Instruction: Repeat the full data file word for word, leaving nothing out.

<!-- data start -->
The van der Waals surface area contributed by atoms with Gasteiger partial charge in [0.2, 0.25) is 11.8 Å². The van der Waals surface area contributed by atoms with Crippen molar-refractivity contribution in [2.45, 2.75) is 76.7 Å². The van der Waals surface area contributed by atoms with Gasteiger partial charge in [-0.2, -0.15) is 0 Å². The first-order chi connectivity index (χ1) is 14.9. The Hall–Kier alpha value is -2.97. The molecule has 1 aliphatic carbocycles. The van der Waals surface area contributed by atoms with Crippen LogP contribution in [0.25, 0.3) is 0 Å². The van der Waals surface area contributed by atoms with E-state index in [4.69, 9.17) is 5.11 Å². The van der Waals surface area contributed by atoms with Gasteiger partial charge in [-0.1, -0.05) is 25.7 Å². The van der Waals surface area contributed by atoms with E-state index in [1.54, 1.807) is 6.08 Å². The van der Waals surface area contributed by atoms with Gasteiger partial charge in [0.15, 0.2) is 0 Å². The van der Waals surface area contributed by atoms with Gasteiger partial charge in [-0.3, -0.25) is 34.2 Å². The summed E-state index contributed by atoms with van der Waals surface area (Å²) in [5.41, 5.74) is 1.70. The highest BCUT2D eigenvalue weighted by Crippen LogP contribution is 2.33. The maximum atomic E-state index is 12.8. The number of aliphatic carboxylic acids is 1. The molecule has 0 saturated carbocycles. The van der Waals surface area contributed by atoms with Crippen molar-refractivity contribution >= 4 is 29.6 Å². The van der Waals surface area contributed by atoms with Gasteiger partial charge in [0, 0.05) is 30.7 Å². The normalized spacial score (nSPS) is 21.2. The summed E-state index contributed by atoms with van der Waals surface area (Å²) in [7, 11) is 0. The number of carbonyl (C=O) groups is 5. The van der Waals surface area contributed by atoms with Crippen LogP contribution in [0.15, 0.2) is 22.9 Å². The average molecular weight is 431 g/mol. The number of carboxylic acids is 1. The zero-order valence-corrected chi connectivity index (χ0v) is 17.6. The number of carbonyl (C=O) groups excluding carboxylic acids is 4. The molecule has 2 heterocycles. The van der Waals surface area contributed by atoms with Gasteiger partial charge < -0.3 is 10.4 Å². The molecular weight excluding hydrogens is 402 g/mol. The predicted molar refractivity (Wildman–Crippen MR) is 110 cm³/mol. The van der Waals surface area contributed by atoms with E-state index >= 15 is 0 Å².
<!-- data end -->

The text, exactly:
The van der Waals surface area contributed by atoms with Gasteiger partial charge in [0.2, 0.25) is 11.8 Å². The van der Waals surface area contributed by atoms with Crippen molar-refractivity contribution in [2.45, 2.75) is 76.7 Å². The van der Waals surface area contributed by atoms with Gasteiger partial charge in [-0.2, -0.15) is 0 Å². The first-order chi connectivity index (χ1) is 14.9. The Hall–Kier alpha value is -2.97. The molecule has 1 aliphatic carbocycles. The van der Waals surface area contributed by atoms with Crippen LogP contribution in [0.25, 0.3) is 0 Å². The van der Waals surface area contributed by atoms with E-state index in [4.69, 9.17) is 5.11 Å². The van der Waals surface area contributed by atoms with Gasteiger partial charge in [-0.1, -0.05) is 25.7 Å². The van der Waals surface area contributed by atoms with E-state index in [1.54, 1.807) is 6.08 Å². The van der Waals surface area contributed by atoms with Gasteiger partial charge in [0.15, 0.2) is 0 Å². The van der Waals surface area contributed by atoms with Gasteiger partial charge in [-0.3, -0.25) is 34.2 Å². The summed E-state index contributed by atoms with van der Waals surface area (Å²) in [5.41, 5.74) is 1.70. The highest BCUT2D eigenvalue weighted by Crippen LogP contribution is 2.33. The maximum atomic E-state index is 12.8. The number of aliphatic carboxylic acids is 1. The molecule has 0 saturated carbocycles. The van der Waals surface area contributed by atoms with Crippen molar-refractivity contribution >= 4 is 29.6 Å². The van der Waals surface area contributed by atoms with Gasteiger partial charge in [0, 0.05) is 30.7 Å². The normalized spacial score (nSPS) is 21.2. The summed E-state index contributed by atoms with van der Waals surface area (Å²) in [7, 11) is 0. The number of carbonyl (C=O) groups is 5. The van der Waals surface area contributed by atoms with Crippen LogP contribution in [0.15, 0.2) is 22.9 Å². The average molecular weight is 431 g/mol. The number of carboxylic acids is 1. The zero-order valence-corrected chi connectivity index (χ0v) is 17.6. The number of carbonyl (C=O) groups excluding carboxylic acids is 4. The molecule has 2 heterocycles. The van der Waals surface area contributed by atoms with Gasteiger partial charge < -0.3 is 10.4 Å². The molecular weight excluding hydrogens is 402 g/mol. The predicted molar refractivity (Wildman–Crippen MR) is 110 cm³/mol. The van der Waals surface area contributed by atoms with E-state index >= 15 is 0 Å².